This thread definetly did not go the way I had intended. In my opinion - and my experience in digital SLRs is admittedly limited - the Olympus represents a fantastic value. The lenses available are of the finest quality and while there are not as many as there are available for Nikon and Canon the range is very streamlined both in focal range and price. I haven't seen a bad review yet on Olympus glass but I do understand some people's trepidation about using the four thirds system. I understand that if you are a long time Canon or Nikon user and you have a collection of lenses, then sticking with that line is a no-brainer. The same holds true for Sony if you have Konica/Minolta glass.
I do think that the Four Thirds sensor is a bit behind in low light situations and shooting at high ISOs, but dollar for dollar, Olympus buys you more camera for your money. On the flip side, the four thirds system means the cameras are smaller and lighter making them a better choice for photography of outdoor activities such as biking, skiing and mountain climbing. For the amateur photographer who is traveling or doesn't want to lug around a heavy bag of lenses and a bulky body, this is also a great system. That's not to say if you don't photograph strenuous outdoor activities or don't travel a lot that you shouldn't consider Olympus. I think there are people out there that dismiss Olympus out of hand just because it does not have the name Canon or Nikon.
Yes, there are some compromises but I think they are blown out of proportion a bit. The four thirds system is fairly new but is still developing. Olympus has shown great improvement from the E-500 to the E-510 to the current E-520. Compared to the top of the line E-3 the E-510/520 offers many of the same features. There was a lot of time between the release of the E-1 and the E-3 but I believe that Olympus will continue to improve the sensor and no one is questioning the quality of Olympus lenses. The E-3 with SWD lenses is supposed to be the fastest focusing DSLR out there.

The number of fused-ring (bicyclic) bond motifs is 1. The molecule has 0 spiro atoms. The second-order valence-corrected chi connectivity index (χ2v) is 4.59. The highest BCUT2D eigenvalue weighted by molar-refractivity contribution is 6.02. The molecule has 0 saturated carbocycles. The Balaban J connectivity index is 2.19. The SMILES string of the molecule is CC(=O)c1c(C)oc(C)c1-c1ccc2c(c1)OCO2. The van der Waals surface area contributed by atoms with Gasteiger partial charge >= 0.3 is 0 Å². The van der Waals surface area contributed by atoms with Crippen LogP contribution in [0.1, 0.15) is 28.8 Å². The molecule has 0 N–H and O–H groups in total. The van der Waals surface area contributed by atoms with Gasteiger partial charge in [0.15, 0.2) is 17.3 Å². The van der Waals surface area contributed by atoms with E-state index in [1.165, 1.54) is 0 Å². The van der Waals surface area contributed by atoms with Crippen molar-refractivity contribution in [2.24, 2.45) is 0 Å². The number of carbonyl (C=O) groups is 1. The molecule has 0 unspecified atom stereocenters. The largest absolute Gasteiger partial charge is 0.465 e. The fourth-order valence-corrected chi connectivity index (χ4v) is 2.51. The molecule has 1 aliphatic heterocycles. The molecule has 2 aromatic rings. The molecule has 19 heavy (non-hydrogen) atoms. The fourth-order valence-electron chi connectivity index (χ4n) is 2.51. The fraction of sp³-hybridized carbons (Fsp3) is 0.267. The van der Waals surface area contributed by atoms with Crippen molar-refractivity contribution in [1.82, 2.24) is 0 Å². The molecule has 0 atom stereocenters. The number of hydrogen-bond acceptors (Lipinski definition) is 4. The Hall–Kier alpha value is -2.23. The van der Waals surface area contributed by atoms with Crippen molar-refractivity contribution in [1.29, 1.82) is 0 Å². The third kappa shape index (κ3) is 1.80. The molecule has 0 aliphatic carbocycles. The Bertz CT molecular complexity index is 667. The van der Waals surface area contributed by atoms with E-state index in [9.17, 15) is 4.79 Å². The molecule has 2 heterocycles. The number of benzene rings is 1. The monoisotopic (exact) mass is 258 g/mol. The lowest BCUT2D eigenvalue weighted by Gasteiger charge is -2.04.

Knowing that my lenses outperform the cameras sensor to me is reassuring. If I continue to grow as a photographer I know my lenses are futureproof. When I swing for a better body like the E-3 or whatever its successor is, I'll be all set with top quality glass.
I hope that if there are any Olympus fans in the Head-Fi community that we can use this thread to share experiences, equipment notes and maybe even some shots.
If not, then I guess this thread will wither on the vine because it is not my intention to keep defending Olympus. I just want to put on my UM2s, pick up my camera, and shoot some photos!